Secretary of State Antony Blinken spoke with Nigerien President Mohamed Bazoum and “conveyed the unwavering support of the United States” for the democratically elected president on July 26.
Military support alone will not solve Niger’s problems.
The African Sahel includes parts of 11 countries. The region is facing severe drought, crop failures, desertification and Islamist insurgencies across a wide belt that includes northern Senegal, and parts of Mauritania, Mali, Burkina Faso, Niger, northeast Nigeria, Chad, Sudan, South Sudan, Ethiopia and Eritrea. The time has come for a reset in the African Sahel region. Since 2001, with the implementation of the Authorized Use of Military Force (AUMF), the United States has worked to support governments deemed at risk for armed insurgencies. While there has been talk of broader outreach, programs like the Trans-Saharan Counterterrorism Program (TSCTP) have focused primarily on military support with insufficient oversight and accountability. The Watson Center at Brown University has argued that our military support for Sahelian governments has created more problems than it has solved.
The term Sahel (or Sahil) comes from Arabic and designates the southern coast of the Sahara Desert, the band of territory between the Sahara and the greener Savannah lands to the south, home to almost 150 million people. During the past three years, there have been eight military coups in Sahelian nations (Mali – 2, Burkina Faso – 2, Chad, Sudan-2, and now Niger), justified by the inability of civilian governments to protect national borders against Islamic insurgencies and chronic problems of corruption and graft.
In the wake of Muammar Gaddafi’s death in October 2011, conflict in the Sahelian region intensified as mercenary groups fled Libya through the deserts of Algeria to the west and through southern Libya into Chad. The Malian army was initially overwhelmed in 2012, leading France to launch Operation Serval in January 2013 and Operation Barkhane in July 2014. The U.S. has been content to play a supporting role during these two military operations, deploying Green Berets and Special Forces to Niger (see Tongo-Tongo incident in Niger in October 2019) and staffing a drone airbase near Agadez, Niger. We have spoken of the need to address broader humanitarian issues and even called for dialogue with insurgent groups, but our direct impact has been modest.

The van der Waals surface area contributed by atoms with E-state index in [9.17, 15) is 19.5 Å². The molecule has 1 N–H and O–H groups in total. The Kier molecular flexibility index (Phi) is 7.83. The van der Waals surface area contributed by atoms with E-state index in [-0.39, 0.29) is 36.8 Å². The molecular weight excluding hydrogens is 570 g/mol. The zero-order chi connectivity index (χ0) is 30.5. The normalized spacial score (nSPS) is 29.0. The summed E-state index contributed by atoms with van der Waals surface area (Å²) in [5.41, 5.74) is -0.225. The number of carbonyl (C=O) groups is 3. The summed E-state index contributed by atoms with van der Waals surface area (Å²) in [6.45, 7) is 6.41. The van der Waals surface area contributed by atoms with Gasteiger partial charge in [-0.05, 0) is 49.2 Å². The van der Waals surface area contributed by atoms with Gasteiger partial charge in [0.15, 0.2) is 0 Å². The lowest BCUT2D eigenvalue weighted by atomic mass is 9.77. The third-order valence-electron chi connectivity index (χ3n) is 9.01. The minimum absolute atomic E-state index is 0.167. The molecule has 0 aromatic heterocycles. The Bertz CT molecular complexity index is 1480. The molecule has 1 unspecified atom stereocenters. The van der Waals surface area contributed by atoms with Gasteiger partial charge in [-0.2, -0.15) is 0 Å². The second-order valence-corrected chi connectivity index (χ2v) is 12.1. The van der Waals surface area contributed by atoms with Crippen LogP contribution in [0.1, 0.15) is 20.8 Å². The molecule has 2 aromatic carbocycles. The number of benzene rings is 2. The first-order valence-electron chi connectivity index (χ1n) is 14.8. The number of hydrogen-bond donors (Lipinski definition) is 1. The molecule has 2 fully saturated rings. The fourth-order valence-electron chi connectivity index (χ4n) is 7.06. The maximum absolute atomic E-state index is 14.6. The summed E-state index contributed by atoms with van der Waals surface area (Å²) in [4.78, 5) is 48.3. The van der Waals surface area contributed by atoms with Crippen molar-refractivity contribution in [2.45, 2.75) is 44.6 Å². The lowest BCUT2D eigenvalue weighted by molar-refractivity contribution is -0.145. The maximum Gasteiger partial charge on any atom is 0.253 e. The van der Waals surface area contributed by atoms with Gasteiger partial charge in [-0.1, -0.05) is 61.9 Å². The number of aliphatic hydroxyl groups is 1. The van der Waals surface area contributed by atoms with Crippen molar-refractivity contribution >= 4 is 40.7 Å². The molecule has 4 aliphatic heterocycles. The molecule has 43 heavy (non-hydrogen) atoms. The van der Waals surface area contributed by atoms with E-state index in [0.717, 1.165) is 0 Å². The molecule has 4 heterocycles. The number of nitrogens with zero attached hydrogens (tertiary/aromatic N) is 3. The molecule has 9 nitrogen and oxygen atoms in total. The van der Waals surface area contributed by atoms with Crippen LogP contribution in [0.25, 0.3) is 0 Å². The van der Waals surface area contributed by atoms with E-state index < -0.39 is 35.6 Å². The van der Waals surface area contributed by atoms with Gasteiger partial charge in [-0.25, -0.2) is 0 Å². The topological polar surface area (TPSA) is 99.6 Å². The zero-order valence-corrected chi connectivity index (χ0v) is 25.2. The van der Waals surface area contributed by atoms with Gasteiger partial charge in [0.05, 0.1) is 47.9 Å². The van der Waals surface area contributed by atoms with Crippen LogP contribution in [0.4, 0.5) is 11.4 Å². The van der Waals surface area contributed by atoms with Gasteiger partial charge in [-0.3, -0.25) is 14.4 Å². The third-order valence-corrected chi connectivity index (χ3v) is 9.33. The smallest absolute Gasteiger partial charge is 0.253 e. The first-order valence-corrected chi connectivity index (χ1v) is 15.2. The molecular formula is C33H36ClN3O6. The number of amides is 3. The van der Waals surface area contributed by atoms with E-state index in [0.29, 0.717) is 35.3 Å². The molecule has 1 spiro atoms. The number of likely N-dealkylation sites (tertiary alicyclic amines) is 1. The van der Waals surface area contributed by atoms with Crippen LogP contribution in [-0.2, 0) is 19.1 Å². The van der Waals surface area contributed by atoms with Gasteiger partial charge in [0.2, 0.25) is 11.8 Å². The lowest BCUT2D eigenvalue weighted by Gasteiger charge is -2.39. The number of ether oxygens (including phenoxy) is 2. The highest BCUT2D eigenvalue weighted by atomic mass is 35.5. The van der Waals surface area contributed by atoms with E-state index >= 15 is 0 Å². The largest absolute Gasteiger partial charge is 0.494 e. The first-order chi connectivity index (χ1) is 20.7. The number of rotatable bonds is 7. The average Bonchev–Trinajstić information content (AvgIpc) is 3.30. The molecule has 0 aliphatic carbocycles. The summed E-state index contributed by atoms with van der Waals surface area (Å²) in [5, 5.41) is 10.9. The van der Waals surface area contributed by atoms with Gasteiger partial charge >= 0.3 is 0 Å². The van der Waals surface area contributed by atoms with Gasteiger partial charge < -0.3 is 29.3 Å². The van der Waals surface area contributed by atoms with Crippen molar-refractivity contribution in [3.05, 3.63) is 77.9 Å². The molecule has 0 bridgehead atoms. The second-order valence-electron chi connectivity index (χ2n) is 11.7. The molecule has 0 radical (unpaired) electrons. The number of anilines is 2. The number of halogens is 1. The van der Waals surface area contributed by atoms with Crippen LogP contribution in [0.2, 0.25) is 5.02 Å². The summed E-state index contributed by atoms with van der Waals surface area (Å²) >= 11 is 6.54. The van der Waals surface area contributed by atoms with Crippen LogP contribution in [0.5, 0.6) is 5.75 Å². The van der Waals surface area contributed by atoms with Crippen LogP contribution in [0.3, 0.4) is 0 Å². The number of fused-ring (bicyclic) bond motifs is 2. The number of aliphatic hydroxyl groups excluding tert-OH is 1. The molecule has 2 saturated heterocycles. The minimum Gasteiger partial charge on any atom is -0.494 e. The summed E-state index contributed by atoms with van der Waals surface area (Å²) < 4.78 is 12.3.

The approval of significant funding for climate action in Cairo last year would allow for an integrated approach to restoring peace and stability to the Sahel region, focusing on more than just military objectives. The U.S. Institute for Peace has called for national dialogues in each country to address issues of corruption, human rights, the marginalization of Sahelian populations, soil degradation and water scarcity.
In the coming weeks, we should organize meetings with the leaders of the Sahelian nations and propose a reset. There are many viable partners. In Burkina Faso alone, the UN High Commission for Refugees, World Food Program and UNICEF are helping 1.8 million Internally-Displaced People, while UN Peacekeepers have helped to protect vulnerable communities. The European Union, and especially France, have deep knowledge of the region and linguistic ties and development experience.
The French recently ended Operation Barkhane, and the Wagner Group was invited into the vacuum by the government of Mali. Russian military supplies and direct presence have been detected in Burkina Faso as well. The Wagner Group relies on military action. Pure brute force will not offer any long-term solutions. The current uncertainty in Russia’s support for the Wagner Group in Africa gives a window of opportunity.
The choice now is between a continued narrow focus on military intervention or a broader, integrated approach that allows for a multilateral effort to improve conditions in the Sahelian nations and address the root causes of instability. By reaching out to regional partners like Economic Community of West African States and national governments there is an opportunity to restart assistance to the region and foster national dialogues to build back better. The United States does not have to do this alone, but taking the lead to get things started will create momentum at a crucial time.
Charles Adams Cogan is a former Peace Corps volunteer and Fulbright Scholar who studied African History (and the Hausa language) at Northwestern University. He currently serves as a board member for Books for Africa, the United Nations Association of Minnesota, and the Northfield Rotary Climate Action Team.